# Three numbers that multiply to ten (It gets harder)

I am working on a problem that involves the following:

One must find three numbers, integers and/or decimals, that multiply to ten.

Here's the catch:

You must use all integers, $0-9$, in the answer! So $1\times 2\times 5$ does not work.

I do not want the answer.

Instead, I ask if anyone has any ideas to which I can get as close to 10 as possible. The hint in the problem is that you cannot get to ten exactly, but close to it.

Right now, I have $1\times 2\times 5.0346789 = 10.0...$ Again, I do not want the answer, only a mathematical way to get to the answer. I cannot determine why I would be assigned this problem if it had no relation to mathematics.

Decimals ($\rm0.xxx$) count as use of the $0$, and you can place the zero at the end ($\rm x.xxx0$), too

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I don't think there's anything better than brute-force: trying all ways of assigning the digits 0-9 to three sets and permutations within the sets. (Essentially, trying all permutations of: the ten digits 0-9, two *s, and up to three .s.) (Of course, once you fix two, the third can be determined easily, but beyond that...) – ShreevatsaR Oct 16 '11 at 2:50
Shreevatsa, do you have any idea how much work that could be? – Gerry Myerson Oct 16 '11 at 3:23
@GerryMyerson: Yes. A rough upper bound is $10!$ (permutations of the digits) $\times$ $9 \choose 2$ (where to place the dividers to split them into three), which is less than 200 million (multiplied by some constant amount of work to place the decimal points, and all that)... should be easily doable on any decent computer. (In case your question was rhetorical: I wasn't even considering doing it by hand, and that was the point of my previous comment. I don't see how you can solve "get as close to 10 as possible", at least for general n instead of 10, without brute force / computer help.) – ShreevatsaR Oct 16 '11 at 5:50
Are exponentials (as in, say, $3^{456}$) allowed as one of the numbers? – Andrés E. Caicedo Oct 16 '11 at 6:09
@GerryMyerson: For instance, I don't think that it is easy, by hand, to arrive at solutions like $0.274 \times 5.983 \times 6.1 \approx 9.9999862$ or $0.26 \times 5.38 \times 7.149 \approx 10.0000212$ (neither of which is optimal BTW, because the OP doesn't want the answer). – ShreevatsaR Oct 16 '11 at 7:20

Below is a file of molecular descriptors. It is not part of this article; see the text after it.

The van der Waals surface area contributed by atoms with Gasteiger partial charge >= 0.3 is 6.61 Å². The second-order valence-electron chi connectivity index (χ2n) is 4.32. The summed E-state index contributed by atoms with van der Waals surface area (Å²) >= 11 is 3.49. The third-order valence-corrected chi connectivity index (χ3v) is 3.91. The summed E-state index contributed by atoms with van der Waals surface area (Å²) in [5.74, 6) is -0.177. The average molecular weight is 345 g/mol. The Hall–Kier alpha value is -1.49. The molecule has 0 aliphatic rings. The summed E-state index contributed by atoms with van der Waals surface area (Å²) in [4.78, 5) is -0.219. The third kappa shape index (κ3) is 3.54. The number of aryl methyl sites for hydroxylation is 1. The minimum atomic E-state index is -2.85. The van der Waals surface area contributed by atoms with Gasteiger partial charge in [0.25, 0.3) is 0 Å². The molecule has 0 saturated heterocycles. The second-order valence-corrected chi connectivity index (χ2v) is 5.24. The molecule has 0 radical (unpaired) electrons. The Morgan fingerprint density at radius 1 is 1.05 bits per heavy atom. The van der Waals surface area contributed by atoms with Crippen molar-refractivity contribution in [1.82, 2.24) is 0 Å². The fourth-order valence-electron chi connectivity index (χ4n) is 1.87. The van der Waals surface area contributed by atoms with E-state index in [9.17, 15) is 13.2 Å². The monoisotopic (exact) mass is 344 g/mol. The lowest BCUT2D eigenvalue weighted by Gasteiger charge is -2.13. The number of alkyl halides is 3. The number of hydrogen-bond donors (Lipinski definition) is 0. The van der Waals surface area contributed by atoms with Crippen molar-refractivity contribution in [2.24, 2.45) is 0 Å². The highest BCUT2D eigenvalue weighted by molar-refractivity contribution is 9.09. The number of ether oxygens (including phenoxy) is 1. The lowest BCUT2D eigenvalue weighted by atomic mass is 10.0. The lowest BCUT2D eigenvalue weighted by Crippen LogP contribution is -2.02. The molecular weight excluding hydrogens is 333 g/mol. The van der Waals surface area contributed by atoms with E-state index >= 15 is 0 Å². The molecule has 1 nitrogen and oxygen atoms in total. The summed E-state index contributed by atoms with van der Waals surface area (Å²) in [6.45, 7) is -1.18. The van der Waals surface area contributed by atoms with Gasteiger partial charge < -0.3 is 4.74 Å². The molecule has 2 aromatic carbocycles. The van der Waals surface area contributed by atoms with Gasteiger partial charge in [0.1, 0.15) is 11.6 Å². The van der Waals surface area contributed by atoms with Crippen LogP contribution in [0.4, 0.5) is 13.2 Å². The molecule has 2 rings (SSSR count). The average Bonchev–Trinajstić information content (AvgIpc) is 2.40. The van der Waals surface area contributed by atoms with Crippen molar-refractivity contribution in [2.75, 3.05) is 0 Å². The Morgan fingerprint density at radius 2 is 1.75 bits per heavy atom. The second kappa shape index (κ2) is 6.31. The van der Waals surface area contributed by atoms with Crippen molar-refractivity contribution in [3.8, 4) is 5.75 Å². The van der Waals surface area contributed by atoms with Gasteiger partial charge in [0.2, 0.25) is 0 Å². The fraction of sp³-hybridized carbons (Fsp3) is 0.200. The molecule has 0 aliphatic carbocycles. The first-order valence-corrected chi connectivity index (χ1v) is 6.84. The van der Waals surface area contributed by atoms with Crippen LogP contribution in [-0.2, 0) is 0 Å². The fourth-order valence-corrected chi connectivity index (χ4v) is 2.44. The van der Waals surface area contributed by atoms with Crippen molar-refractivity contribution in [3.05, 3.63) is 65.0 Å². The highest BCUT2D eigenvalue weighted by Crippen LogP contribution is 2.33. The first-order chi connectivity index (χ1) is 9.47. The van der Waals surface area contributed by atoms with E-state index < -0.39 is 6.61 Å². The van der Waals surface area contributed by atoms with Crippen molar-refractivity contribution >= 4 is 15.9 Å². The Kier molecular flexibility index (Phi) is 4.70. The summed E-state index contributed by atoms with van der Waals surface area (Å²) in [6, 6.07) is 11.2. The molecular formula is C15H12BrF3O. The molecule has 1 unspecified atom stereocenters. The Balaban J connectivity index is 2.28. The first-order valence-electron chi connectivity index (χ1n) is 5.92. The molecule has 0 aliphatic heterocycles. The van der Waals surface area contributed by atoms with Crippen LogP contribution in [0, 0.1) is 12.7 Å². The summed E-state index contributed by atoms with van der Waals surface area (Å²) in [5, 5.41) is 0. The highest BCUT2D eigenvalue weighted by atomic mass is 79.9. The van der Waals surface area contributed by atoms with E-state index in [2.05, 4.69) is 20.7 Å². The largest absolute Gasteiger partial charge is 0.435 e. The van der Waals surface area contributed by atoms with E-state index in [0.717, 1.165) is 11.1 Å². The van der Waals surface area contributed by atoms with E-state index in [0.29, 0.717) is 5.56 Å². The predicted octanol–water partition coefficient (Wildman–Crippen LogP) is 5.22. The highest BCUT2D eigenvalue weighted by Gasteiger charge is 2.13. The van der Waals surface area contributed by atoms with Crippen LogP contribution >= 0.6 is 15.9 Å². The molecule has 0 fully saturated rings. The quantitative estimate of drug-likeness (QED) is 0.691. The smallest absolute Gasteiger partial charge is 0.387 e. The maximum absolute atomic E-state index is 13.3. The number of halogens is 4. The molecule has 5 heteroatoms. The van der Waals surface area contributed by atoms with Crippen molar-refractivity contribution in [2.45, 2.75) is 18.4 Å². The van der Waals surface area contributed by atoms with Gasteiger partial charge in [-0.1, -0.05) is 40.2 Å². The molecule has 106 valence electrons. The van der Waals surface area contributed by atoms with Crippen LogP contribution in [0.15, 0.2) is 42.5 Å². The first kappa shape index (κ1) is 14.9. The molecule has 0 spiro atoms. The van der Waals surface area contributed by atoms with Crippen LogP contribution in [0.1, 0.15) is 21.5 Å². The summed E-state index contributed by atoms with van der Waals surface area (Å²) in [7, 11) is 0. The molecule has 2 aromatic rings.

You could try programming a search that factors integers that are close to powers of $10$, and then examines the factors for their digits.

For example, $100002$ factors as $2\times3\times7\times2381$. Searching through possible triples of divisors, $6\times7\times 2381$ has unique digits (but is missing $4$, $5$, and $9$). If all digits were accounted for, this would lead to to $10.002=6\times7\times0.02381$.

(I'm not sure from your post if you are allowed to repeat digits, like how $0$ is repeated in this example.)

The search parameters would be which powers of $10$ you would examine, and also constraints on how far away from that power of $10$ you would roam. If digits aren't supposed to be repeated, I think $10^a$ with $a$ in $\left\{9,10,11\right\}$ would be appropriate. (And at this level, factoring shouldn't take the program too long.)

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Very good answer! The only problem I am having is that I don't really understand how to factor in a programming language. I know many (C, C++, Java, Python - don't like it) but I really cannot find any material that gives me information on factoring in a program. Also, the numbers cannot be repeated :( – nmagerko Oct 16 '11 at 13:46
@nmagerko: the simple approach to factoring is to have a list of primes (en.wikipedia.org/wiki/Prime_number_sieve has some info) then do trial division. As you are only interested in numbers up to $10^{10}$ you only need to divide by primes up to $10^5$. There aren't that many-9592, so it will run quickly. – Ross Millikan Oct 16 '11 at 15:59
I found it! By rearranging the numbers in the example problem, I found the answer... too bad @ShreevatsaR put the answer on here EVEN THOUGH I ASKED EVERYONE NOT TO. Found it about ten days ago though; thanks for your help Ross and Alex – nmagerko Oct 31 '11 at 2:41

So, you've started with $1\times2\times5$, and you've varied the 5 a little bit. Maybe you could try varying two of the three numbers, or all three of them.

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I have tried this, but it seems like the numbers only get larger from the variations of these numbers. I feel like I'm just missing something simple – nmagerko Oct 16 '11 at 2:48
If you vary the 2 up a bit, and the 5 down a bit, you can certainly do better than the 10.069... that you currently have. – Gerry Myerson Oct 16 '11 at 2:53
1*2.053*4.8796 is what I have so far, and I think I am getting the hang of it, but do I still have to vary more to get what you are at? – nmagerko Oct 16 '11 at 3:40